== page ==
But if we had someone over, we were going to create a ni-- have a nice meal for them and give them a nice place to stay. And don't you dare take out your wallet. Don't you dare clean, all of those things.

And what's so unbelievable to me on the part of people who are charging like that, even if you're cheap, which fine, some people are cheap, is they're not a self-preservation, anxiety, embarrassment aspect of this person is going to hate me for doing this. Right. Well, and this is something that I often have trouble distinguishing between, whether something is a truly rare behavior or whether it just does not happen in the circle of friends that I am in.

And no one in my wealth bracket is doing this that I know of. So I'm wondering if the reason we're hearing these stories is because someone is accidentally seeping into a group of people where this is normal. There's another part to it where I wouldn't necessarily describe it as cheap, but I also think that it's very transactional.

Things are very, very-- there's an expectation of complete reciprocity and I'm doing something really nice for you. You better do something really nice for me. And that, I think, is more common.

Right. I mean, it's almost like a conflation. What you're talking about reminds me of networking.

It's a conflation of true friendship with a business transaction of-- Right. --oh, well, I've done this for you, and so you owe me this. Whereas an actual I think healthy view of friendship is to say, in some periods of time, I'm going to give more, and then in others, you're going to give more, and we're not going to keep a very close tally of who owes each other $40. Well, especially if both parties don't have the same amount of money because what blows my mind about the story I'm talking about and what you identified as a common occurrence that you've seen is that the person doing the unexpected and substantial charging has a lot more money than the person being charged.

And that, I think, is one thing that almost never gets-- we talk a lot I think about being equitable and fair and all of these things. But what is often not accounted for-- and this occurs in relationships too-- is it's like if both parties are not coming on equal financial footing, a 50/50 split isn't fair. Right.

It's the difference in fairness and equity-- Right. --which is do you want to be in a friendship where everyone pays the exact same amount of money for everything at all times and everyone does the exact same amount of emotional labor? Or do you want to be in a friendship where you are accommodating of each other? Exactly.

So to get into a couple of the other stories we have, so this one is anonymous, TF Dear. I'll assume a woman, based on our audience, but you never know. In college, I was lucky because my parents were paying for my tuition, but I still had to work in order to pay rent/eat, et cetera, et cetera and to not have to live at home.

I still had to ask for help from my parents sometimes, mostly to cover bigger purchases, like a plane or train ticket home, which my roommate would make fun of me for. My roommate said it was embarrassing for me to have to ask for money from my parents, and I kind of agreed. I didn't want to have to.

I just didn't know how else I would pay for certain things. But I also started to wonder how she paid for things. She spent several summers traveling to Europe or Southeast Asia.

But I realized she never appeared to have a job. When I asked her about it, she said that she was home on-- when she was home on breaks, her parents would hire her to cook for them. She would literally go home for winter break and make her parents dinner, who knows how many times, and then they would give her $10,000.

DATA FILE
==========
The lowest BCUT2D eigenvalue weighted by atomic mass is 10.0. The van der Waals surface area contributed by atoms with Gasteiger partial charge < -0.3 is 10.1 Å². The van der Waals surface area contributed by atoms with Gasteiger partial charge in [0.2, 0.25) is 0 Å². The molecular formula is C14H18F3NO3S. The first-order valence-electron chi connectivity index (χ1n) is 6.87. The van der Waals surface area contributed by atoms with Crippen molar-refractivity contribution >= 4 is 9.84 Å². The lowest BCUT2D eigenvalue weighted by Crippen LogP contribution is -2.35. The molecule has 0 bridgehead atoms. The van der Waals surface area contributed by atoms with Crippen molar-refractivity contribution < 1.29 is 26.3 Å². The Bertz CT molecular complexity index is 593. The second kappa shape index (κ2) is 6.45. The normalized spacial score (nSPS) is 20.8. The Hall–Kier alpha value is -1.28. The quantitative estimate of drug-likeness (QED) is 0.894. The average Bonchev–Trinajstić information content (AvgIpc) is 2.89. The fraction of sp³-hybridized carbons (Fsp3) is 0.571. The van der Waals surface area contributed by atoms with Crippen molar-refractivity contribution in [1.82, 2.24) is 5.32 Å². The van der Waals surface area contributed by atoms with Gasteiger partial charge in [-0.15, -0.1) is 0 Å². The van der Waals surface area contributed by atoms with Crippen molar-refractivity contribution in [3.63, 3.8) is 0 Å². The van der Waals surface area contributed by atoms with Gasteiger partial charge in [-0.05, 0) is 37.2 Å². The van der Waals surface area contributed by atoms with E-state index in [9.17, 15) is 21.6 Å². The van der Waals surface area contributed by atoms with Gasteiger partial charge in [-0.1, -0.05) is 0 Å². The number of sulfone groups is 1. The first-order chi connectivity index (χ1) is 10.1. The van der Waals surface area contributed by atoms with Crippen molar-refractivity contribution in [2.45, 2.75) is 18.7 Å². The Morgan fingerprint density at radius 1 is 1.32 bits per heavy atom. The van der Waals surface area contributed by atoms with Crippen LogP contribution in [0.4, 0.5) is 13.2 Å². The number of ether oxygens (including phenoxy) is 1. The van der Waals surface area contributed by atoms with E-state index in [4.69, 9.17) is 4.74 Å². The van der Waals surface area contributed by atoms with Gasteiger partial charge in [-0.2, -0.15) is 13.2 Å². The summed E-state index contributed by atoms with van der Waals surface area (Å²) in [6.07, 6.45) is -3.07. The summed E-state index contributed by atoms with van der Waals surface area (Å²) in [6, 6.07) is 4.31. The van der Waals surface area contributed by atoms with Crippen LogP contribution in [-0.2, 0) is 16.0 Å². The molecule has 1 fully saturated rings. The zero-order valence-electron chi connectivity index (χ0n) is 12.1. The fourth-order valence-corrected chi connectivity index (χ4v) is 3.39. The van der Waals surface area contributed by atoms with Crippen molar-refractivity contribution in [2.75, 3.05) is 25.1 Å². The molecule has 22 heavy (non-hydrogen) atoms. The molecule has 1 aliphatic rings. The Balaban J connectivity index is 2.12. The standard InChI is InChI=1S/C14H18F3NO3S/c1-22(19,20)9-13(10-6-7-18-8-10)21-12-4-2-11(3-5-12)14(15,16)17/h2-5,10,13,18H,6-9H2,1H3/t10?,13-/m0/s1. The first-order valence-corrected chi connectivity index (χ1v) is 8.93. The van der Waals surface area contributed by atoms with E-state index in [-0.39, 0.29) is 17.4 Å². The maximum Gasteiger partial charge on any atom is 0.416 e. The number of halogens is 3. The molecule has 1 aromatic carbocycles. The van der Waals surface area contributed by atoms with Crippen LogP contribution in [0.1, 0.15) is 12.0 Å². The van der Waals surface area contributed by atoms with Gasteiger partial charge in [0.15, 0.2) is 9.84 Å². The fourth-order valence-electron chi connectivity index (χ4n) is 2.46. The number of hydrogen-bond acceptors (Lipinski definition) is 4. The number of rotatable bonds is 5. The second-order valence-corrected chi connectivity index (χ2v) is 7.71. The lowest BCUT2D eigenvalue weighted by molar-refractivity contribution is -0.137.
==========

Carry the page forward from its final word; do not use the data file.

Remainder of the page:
Oh my god. I also once asked her what her parents did for a living, and she said they lived off investments. So I just assume they inherited money and didn't really work.

Now she works in wine. What? I mean, incredible kicker.

Now she works in wine is just chef's kiss. Muah. Yeah, that tracks, I feel.

Yeah. I feel like I-- I had this situation in college. And if you're working a job in college, you absolutely do not have money to buy a plane ticket because one, rent in college towns is insane.

College tuition is monumentally expensive. And most part-time jobs pay nothing. So you are constantly in an uphill battle.

And I really-- I feel for this writer because you do think it's embarrassing. Having to ask for money feels bad. It always feels bad to have to ask for money from anyone.

And so it's like she preyed-- this roommate preyed on the exact thing that is haunting this girl. Whether you're planning a big summer trip or recovering from one, it's important to give your body the fuel it needs to feel best. And with Splendid Spoon, you can enjoy a clean, delicious, stress-free meal in just minutes.

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That's $50 off at splendidspoon.com/tfc. It is really interesting how you can spiral off one of two ways when you get confronted with what is not an uncommon situation, which is just really, really rich college roommates. That happens I think quite a lot to people who go to good schools.

I have a friend who tells this story that I tell all the time, so I apologize to her. But she went to an Ivy League school, and she, at some point, was in the apartment of some girl that was a friend of her friend. And she was wearing shoes that weren't appropriate for where they were going.

And so this girl was like, oh, you can just go borrow a pair of my shoes, go into my closet and get a pair of my shoes. And she went in, and there was shelves of shoes like in the movies, and they were all still in the shoe boxes with the price tag. And she was like, I stood there and all of these Jimmy Choo shoes, very expensive heels.

She was like, I added them up, and it was my college tuition. She was like, it was what I owed the bank. Oh my god.